Word for Wednesday: Smithereens

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This week we’ll be taking a look at one of my all-time favourite words: ‘smithereens’.

But have you ever heard of a smithereen?

Surely, a singular exists? Maybe not, perhaps ‘smithereens’ is a word akin to trousers or scissors, with no apparent singular equivalent but where would we find a pair of smithereens!

We’ve all heard the phrase ‘blown to smithereens’; a phrase that I’ll wager is the only context in which you’ve heard the word used – me too.

For me, the beauty of this word is in its onomatopoeic quality; you can almost hear something shattering into tiny, chiming fragments.

The Oxford English Dictionary (OED) tells us the origin of ‘smithereens’ is unclear, it suggests Irish origins as it features the Irish diminutive ending - een and there is a plausible link to the modern Irish ‘smidirin’ (small fragments). I’m sure my mother told me that smithereens are the tiny shards of metal that fly from the smithy’s anvil or maybe that’s just a bit of Irish blarney.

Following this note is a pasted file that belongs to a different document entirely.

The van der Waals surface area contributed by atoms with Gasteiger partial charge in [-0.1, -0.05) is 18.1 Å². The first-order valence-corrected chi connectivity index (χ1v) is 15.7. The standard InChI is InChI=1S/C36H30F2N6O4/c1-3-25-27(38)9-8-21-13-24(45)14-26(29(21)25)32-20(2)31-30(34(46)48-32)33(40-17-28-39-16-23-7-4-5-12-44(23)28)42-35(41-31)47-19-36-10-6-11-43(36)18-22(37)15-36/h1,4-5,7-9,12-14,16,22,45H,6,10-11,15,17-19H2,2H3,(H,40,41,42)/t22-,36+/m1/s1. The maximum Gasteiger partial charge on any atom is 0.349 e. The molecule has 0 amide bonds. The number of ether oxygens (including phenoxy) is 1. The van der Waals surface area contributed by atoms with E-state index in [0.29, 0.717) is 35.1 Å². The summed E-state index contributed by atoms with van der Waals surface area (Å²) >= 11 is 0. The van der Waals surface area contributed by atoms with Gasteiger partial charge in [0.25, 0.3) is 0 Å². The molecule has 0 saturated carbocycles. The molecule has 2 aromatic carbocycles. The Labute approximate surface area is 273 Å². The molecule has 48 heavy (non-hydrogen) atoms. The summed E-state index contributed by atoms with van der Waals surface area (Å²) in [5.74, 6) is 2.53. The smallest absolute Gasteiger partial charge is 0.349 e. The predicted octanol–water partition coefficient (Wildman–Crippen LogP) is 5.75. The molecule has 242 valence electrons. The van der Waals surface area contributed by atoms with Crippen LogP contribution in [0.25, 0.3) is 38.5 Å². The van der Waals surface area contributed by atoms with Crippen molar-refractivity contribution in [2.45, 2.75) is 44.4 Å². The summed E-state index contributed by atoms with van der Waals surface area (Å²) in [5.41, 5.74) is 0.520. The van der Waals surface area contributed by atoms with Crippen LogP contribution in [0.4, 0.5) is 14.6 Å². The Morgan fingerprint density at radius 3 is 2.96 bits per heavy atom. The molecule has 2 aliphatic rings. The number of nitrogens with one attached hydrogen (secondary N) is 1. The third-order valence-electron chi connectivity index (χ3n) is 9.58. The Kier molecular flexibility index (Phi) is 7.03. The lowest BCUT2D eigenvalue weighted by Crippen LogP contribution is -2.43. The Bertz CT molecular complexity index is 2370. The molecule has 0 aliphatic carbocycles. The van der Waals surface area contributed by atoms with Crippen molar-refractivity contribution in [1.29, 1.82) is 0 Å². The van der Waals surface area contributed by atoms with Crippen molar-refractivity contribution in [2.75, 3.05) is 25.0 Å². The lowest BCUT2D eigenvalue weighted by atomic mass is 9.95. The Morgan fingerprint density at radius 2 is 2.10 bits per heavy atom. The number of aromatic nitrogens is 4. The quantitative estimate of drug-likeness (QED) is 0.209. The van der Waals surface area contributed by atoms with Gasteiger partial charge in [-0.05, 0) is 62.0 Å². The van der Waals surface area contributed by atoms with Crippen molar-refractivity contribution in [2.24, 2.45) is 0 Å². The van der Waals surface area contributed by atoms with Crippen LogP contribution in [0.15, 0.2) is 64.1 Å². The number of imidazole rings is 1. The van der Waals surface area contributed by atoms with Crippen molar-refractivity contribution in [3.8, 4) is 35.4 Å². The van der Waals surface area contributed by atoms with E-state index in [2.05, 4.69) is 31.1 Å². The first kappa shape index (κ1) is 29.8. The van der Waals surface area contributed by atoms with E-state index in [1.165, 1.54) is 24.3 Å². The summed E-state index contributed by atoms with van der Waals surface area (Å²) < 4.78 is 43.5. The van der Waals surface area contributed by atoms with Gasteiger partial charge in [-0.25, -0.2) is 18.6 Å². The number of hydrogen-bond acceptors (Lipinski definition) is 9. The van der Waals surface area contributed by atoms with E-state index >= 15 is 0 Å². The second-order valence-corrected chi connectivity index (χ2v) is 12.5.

Does smithereens relate to the word smidgen; perhaps smidgen is the long lost singular for smithereens.

All that said it seems as though pinning down the origins of the word is a bit of a wild goose chase. Words morph in shape, sound and meaning through local usage. There is often more fun to be found in myths and speculation about word origins than unadorned fact but sometimes the facts are quite unexpected.

Hugh MacDermott

18 Sep 2013
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